>restrict 127.0.0.1 mask 255.255.255.255
    >
    ># accept packets from...
    >restrict 192.168.2.0 mask 255.255.255.0 nomodify notrap
    >restrict 192.168.3.0 mask 255.255.255.0 nomodify notrap
    >restrict 192.168.4.0 mask 255.255.255.0 nomodify notrap
    >restrict 192.168.5.0 mask 255.255.255.0 nomodify notrap


    I don't see a restrict line that lets the answers
    from 192.168.1.1 in so the "default ignore" line
    will drop them.


    --
    These are my opinions, not necessarily my employer's. I hate spam.


  4. Re: Reference clock all messed up?

    Thanks Hal - that's the one! Everything appears working now.

    I had expected that a server line wouldn't require a restrict rule. I
    figured it was relevant only to clients.

    Thanks Harlan for your feedback also.

    -Adam

    Hal Murray wrote:
    >> server 192.168.1.1

    >
    >> # by default ignore all ntp packets
    >> restrict default ignore
    >>
    >> # allow localhost
    >> restrict 127.0.0.1 mask 255.255.255.255
    >>
    >> # accept packets from...
    >> restrict 192.168.2.0 mask 255.255.255.0 nomodify notrap
    >> restrict 192.168.3.0 mask 255.255.255.0 nomodify notrap
    >> restrict 192.168.4.0 mask 255.255.255.0 nomodify notrap
    >> restrict 192.168.5.0 mask 255.255.255.0 nomodify notrap

    >
    > I don't see a restrict line that lets the answers
    > from 192.168.1.1 in so the "default ignore" line
    > will drop them.
    >
    >


  5. Re: Reference clock all messed up?

    Adam Bolte wrote:
    > Howdy all,
    >
    > I've got a problem that has been driving me nuts. Hopefully, somebody can
    > give me a clue.
    >
    > I've been requested to configure an NTP server (192.168.2.1) for the local
    > subnets that I'm responsible for. Unfortunately, firewall rules prevent me
    > from accessing 123/UDP on the Internet, however there is a machine that
    > appears to be running NTP on 192.168.1.1 (outside subnets I administer but
    > internal to the company and accessible) which I would like to sync my server to.
    >
    > On 192.168.2.1 I'm running FreeBSD 5.4-STABLE with ntpd "4.2.0-a Thu Jan 19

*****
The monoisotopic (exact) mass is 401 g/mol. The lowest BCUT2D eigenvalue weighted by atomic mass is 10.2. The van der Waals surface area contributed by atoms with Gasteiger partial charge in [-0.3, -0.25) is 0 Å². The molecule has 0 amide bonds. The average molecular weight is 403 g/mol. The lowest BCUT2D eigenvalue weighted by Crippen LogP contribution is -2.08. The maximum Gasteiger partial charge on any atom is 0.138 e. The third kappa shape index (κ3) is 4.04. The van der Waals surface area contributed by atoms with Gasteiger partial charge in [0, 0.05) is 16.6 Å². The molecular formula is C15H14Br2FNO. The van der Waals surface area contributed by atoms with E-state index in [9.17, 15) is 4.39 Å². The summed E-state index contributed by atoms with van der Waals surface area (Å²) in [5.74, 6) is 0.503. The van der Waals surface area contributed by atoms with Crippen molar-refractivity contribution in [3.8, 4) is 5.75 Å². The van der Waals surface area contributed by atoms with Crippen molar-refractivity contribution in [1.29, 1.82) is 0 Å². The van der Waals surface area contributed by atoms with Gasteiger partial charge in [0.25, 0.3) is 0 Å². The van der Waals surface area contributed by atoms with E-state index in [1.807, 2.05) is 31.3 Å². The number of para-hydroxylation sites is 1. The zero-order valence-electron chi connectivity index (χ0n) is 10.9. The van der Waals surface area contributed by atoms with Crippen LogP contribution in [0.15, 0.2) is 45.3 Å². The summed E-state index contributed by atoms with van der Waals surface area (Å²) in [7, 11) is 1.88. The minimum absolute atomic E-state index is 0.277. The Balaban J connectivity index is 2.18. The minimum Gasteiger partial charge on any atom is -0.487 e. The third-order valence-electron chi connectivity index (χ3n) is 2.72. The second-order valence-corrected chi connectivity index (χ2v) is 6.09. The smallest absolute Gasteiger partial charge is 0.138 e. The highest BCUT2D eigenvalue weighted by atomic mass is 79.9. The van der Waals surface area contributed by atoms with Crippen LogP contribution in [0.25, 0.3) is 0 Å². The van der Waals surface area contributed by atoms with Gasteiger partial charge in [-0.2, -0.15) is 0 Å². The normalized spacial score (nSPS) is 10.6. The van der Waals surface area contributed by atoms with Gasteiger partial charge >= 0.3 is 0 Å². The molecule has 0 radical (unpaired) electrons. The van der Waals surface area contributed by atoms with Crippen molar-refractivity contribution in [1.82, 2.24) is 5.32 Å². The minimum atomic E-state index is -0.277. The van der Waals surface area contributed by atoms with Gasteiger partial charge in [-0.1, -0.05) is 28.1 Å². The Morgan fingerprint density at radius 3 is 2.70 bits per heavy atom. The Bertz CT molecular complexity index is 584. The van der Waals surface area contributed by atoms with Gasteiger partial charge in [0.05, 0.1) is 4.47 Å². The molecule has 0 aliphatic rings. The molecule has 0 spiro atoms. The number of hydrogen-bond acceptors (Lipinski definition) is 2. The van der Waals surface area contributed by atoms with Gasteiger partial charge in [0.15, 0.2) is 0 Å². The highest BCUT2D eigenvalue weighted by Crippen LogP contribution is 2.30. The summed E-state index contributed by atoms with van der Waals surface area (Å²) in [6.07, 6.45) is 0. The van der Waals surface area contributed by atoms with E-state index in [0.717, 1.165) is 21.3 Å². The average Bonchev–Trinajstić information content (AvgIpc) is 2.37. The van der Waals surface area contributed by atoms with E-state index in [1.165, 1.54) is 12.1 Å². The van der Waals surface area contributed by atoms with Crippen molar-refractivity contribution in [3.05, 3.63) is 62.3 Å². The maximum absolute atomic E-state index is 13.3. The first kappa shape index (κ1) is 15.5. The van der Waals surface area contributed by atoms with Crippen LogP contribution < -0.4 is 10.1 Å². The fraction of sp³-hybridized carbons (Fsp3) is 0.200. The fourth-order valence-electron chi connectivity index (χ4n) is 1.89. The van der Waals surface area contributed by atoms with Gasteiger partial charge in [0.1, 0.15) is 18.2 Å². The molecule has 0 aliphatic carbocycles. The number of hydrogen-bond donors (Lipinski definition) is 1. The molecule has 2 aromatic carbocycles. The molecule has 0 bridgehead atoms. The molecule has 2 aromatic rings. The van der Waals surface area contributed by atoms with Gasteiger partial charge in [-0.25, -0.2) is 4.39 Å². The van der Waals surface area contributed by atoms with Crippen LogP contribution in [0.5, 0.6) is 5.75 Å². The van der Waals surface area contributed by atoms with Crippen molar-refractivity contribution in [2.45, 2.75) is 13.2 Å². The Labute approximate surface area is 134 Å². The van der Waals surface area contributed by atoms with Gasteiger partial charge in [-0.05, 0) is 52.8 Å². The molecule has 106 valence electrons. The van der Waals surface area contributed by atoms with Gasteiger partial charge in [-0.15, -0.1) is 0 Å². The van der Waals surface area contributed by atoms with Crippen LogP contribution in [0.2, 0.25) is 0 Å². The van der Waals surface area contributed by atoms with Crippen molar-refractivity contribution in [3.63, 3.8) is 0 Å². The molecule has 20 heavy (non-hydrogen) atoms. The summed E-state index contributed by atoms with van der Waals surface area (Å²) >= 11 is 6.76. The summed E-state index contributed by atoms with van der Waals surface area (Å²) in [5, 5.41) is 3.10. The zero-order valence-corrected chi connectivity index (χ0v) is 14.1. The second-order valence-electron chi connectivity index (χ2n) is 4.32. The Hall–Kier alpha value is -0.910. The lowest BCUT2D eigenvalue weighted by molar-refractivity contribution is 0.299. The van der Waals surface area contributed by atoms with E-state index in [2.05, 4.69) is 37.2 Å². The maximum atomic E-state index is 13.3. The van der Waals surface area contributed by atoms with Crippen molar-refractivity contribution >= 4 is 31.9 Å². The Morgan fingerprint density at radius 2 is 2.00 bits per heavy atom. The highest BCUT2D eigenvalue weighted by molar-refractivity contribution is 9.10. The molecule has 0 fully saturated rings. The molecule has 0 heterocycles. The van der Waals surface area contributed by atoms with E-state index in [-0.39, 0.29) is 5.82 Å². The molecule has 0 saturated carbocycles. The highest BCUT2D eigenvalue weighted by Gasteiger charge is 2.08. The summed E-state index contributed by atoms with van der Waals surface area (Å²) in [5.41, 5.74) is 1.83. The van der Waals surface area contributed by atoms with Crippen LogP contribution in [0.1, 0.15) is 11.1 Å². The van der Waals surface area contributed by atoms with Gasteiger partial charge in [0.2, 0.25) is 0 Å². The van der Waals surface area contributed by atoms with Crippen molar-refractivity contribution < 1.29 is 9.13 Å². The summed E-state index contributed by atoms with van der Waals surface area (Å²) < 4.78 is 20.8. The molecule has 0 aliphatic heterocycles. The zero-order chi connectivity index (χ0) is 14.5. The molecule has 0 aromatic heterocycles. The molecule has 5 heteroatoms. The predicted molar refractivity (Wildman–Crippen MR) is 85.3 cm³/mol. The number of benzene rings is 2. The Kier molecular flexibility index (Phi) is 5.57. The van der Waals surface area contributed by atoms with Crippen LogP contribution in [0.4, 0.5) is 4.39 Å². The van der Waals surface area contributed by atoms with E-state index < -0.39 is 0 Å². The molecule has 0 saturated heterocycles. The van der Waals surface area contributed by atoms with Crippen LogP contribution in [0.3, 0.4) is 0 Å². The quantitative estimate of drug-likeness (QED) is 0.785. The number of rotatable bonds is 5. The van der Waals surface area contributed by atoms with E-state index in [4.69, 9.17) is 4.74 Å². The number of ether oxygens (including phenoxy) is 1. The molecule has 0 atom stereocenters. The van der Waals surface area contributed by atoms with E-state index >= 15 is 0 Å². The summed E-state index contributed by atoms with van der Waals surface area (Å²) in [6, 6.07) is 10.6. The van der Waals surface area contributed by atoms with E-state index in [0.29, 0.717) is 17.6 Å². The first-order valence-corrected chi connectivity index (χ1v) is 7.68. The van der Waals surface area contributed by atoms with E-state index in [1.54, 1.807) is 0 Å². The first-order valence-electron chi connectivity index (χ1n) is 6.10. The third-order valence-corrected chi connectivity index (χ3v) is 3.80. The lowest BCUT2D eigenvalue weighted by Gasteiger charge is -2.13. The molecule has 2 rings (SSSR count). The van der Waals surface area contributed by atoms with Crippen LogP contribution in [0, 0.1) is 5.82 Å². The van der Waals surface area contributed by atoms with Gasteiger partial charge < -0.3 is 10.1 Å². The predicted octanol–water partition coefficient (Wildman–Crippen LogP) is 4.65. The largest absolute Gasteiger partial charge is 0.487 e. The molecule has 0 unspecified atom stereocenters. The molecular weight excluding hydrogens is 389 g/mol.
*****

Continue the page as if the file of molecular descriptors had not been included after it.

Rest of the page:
> 11:02:17 EST 2006". According to nmap, 192.168.1.1 might be FreeBSD 6.1 (86%
    > sure).
    >
    > Note that we don't want all client NTP machines to access 192.168.1.1 -
    > otherwise, things would have been much easier.
    >
    > --- /etc/ntp.conf on 192.168.2.1 ---
    > # /etc/ntp.conf
    >
    > server 192.168.1.1
    >


    Add iburst to this line for faster synchronization

    > driftfile /var/db/ntpd.drift
    >
    > # by default ignore all ntp packets
    > restrict default ignore
    >


    Why would you want to ignore all packets?

    > # allow localhost
    > restrict 127.0.0.1 mask 255.255.255.255


    If you don't have the previous line you don't need this line and the
    netmask is redundant here.

    >
    > # accept packets from...
    > restrict 192.168.2.0 mask 255.255.255.0 nomodify notrap
    > restrict 192.168.3.0 mask 255.255.255.0 nomodify notrap
    > restrict 192.168.4.0 mask 255.255.255.0 nomodify notrap
    > restrict 192.168.5.0 mask 255.255.255.0 nomodify notrap


    I assume all of these subnets are what you want to control. Where is the
    line to allow 192.168.1.1 to send packets and modify the clock. Your
    restrict statements are what's killing you.

    > --- end /etc/ntp.conf on 192.168.2.1 ---
    >
    > So I run the daemon:
    > $ /usr/sbin/ntpd -p /var/run/ntpd.pid -c /etc/ntp.conf
    >


    Add -g to the command line to get it to initially no panic and to set
    the clock.

    > 192.168.2.1: Server dropped: strata too high
    > server 192.168.2.1, port 123
    > stratum 16, precision -19, leap 11, trust 000


    stratum 16 means that it's not synchronized and so it not allowing any
    client to get synchronization from it.

    > refid [192.168.2.1], delay 0.02597, dispersion 0.00000
    > transmitted 4, in filter 4
    > reference time: 00000000.00000000 Thu, Feb 7 2036 17:28:16.000
    > originate timestamp: cad947a4.ebce9575 Mon, Nov 5 2007 18:41:24.921
    > transmit timestamp: cad947a4.f189ce4a Mon, Nov 5 2007 18:41:24.943
    > filter delay: 0.02609 0.02597 0.02600 0.02600
    > 0.00000 0.00000 0.00000 0.00000
    > filter offset: -0.02255 -0.02258 -0.02260 -0.02260
    > 0.000000 0.000000 0.000000 0.000000
    > delay 0.02597, dispersion 0.00000
    > offset -0.022588
    >
    > 5 Nov 18:41:24 ntpdate[21447]: no server suitable for synchronization found
    >
    >
    > I believe "leap 11" is key, possibly indicating that there is a time
    > difference too great between the server and client.


    leap 11 makes no difference since the clock is not synchronized to anything.

    > Again on an NTP client box:
    > $ sudo ntpdate -d 192.168.1.1
    > 5 Nov 18:28:39 ntpdate[20392]: ntpdate 4.2.4p0@1.1472-o Thu Oct 4 22:22:32
    > stratum 4, precision -19, leap 00, trust 000


    This system is synchronized as a stratum 4 box.

    You should use ntpq to look at your servers and not ntpdate.

    Danny

  6. Re: Reference clock all messed up?

    -----BEGIN PGP SIGNED MESSAGE-----
    Hash: SHA1

    Hi Danny,

    > Add iburst to this line for faster synchronization

    Thanks, but being an PDC I really didn't want the clock to change too
    quickly. This may seem strange not already having NTP, but the network setup
    has recently changed which is what broke NTP in the first place.

    >> driftfile /var/db/ntpd.drift
    >>
    >> # by default ignore all ntp packets
    >> restrict default ignore